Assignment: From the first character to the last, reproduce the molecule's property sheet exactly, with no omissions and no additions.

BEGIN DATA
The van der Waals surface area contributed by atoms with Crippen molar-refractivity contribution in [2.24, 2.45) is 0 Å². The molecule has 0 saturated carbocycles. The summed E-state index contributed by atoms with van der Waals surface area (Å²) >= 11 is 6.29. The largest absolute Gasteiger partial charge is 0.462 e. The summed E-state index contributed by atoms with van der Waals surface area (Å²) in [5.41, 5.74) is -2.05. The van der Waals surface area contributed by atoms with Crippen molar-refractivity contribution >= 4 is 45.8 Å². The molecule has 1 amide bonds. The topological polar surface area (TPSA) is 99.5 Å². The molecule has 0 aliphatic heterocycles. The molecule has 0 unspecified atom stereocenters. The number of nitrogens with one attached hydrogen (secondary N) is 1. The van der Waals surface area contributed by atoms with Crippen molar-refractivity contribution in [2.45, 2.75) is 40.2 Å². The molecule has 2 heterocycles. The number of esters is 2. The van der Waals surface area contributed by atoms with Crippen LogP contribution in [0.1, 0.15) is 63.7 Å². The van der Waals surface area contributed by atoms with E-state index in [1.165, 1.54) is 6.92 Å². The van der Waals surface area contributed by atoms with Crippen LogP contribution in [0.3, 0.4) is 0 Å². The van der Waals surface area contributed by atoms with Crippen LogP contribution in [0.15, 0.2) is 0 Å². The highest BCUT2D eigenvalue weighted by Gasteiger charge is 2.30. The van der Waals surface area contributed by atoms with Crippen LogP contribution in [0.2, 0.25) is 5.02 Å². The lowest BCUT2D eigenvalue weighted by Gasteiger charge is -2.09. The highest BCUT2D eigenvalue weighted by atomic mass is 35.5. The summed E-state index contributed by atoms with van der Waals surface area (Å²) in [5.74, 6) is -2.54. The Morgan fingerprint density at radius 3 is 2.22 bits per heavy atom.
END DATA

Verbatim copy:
The van der Waals surface area contributed by atoms with Crippen molar-refractivity contribution in [2.24, 2.45) is 0 Å². The molecule has 0 saturated carbocycles. The summed E-state index contributed by atoms with van der Waals surface area (Å²) >= 11 is 6.29. The largest absolute Gasteiger partial charge is 0.462 e. The summed E-state index contributed by atoms with van der Waals surface area (Å²) in [5.41, 5.74) is -2.05. The van der Waals surface area contributed by atoms with Crippen molar-refractivity contribution >= 4 is 45.8 Å². The molecule has 1 amide bonds. The topological polar surface area (TPSA) is 99.5 Å². The molecule has 0 aliphatic heterocycles. The molecule has 0 unspecified atom stereocenters. The number of nitrogens with one attached hydrogen (secondary N) is 1. The van der Waals surface area contributed by atoms with Crippen molar-refractivity contribution in [2.45, 2.75) is 40.2 Å². The molecule has 2 heterocycles. The number of esters is 2. The van der Waals surface area contributed by atoms with Crippen LogP contribution in [0.1, 0.15) is 63.7 Å². The van der Waals surface area contributed by atoms with E-state index in [1.165, 1.54) is 6.92 Å². The van der Waals surface area contributed by atoms with Crippen LogP contribution in [0.3, 0.4) is 0 Å². The van der Waals surface area contributed by atoms with Crippen LogP contribution in [0.15, 0.2) is 0 Å². The highest BCUT2D eigenvalue weighted by Gasteiger charge is 2.30. The van der Waals surface area contributed by atoms with Crippen LogP contribution in [0.2, 0.25) is 5.02 Å². The lowest BCUT2D eigenvalue weighted by Gasteiger charge is -2.09. The highest BCUT2D eigenvalue weighted by atomic mass is 35.5. The summed E-state index contributed by atoms with van der Waals surface area (Å²) in [5.74, 6) is -2.54. The Morgan fingerprint density at radius 3 is 2.22 bits per heavy atom.